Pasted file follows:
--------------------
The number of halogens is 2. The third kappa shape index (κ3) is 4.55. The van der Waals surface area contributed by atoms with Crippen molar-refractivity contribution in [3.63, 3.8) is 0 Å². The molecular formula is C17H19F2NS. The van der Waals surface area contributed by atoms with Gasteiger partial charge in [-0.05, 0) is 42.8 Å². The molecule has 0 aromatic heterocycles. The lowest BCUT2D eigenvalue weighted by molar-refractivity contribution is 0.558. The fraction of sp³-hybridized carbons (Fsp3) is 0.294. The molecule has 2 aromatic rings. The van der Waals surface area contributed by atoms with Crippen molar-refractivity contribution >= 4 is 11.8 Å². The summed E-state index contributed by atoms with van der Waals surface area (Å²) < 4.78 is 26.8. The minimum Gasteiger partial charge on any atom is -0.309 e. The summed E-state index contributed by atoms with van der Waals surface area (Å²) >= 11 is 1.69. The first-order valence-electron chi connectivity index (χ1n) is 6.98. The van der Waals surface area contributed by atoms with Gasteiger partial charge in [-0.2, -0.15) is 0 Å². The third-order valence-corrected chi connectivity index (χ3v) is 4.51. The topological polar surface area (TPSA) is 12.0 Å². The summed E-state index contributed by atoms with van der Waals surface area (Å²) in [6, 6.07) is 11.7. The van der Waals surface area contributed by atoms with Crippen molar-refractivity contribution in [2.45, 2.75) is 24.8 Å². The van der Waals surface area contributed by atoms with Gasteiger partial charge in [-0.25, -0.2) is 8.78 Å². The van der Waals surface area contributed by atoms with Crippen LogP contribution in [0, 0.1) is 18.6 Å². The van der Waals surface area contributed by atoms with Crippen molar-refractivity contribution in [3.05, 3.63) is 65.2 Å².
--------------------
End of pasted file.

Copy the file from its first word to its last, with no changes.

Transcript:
The number of halogens is 2. The third kappa shape index (κ3) is 4.55. The van der Waals surface area contributed by atoms with Crippen molar-refractivity contribution in [3.63, 3.8) is 0 Å². The molecular formula is C17H19F2NS. The van der Waals surface area contributed by atoms with Gasteiger partial charge in [-0.05, 0) is 42.8 Å². The molecule has 0 aromatic heterocycles. The lowest BCUT2D eigenvalue weighted by molar-refractivity contribution is 0.558. The fraction of sp³-hybridized carbons (Fsp3) is 0.294. The molecule has 2 aromatic rings. The van der Waals surface area contributed by atoms with Crippen molar-refractivity contribution >= 4 is 11.8 Å². The summed E-state index contributed by atoms with van der Waals surface area (Å²) < 4.78 is 26.8. The minimum Gasteiger partial charge on any atom is -0.309 e. The summed E-state index contributed by atoms with van der Waals surface area (Å²) >= 11 is 1.69. The first-order valence-electron chi connectivity index (χ1n) is 6.98. The van der Waals surface area contributed by atoms with Gasteiger partial charge in [-0.2, -0.15) is 0 Å². The third-order valence-corrected chi connectivity index (χ3v) is 4.51. The topological polar surface area (TPSA) is 12.0 Å². The summed E-state index contributed by atoms with van der Waals surface area (Å²) in [6, 6.07) is 11.7. The van der Waals surface area contributed by atoms with Crippen molar-refractivity contribution in [2.45, 2.75) is 24.8 Å². The van der Waals surface area contributed by atoms with Gasteiger partial charge in [-0.25, -0.2) is 8.78 Å². The van der Waals surface area contributed by atoms with Crippen LogP contribution in [0, 0.1) is 18.6 Å². The van der Waals surface area contributed by atoms with Crippen molar-refractivity contribution in [3.05, 3.63) is 65.2 Å².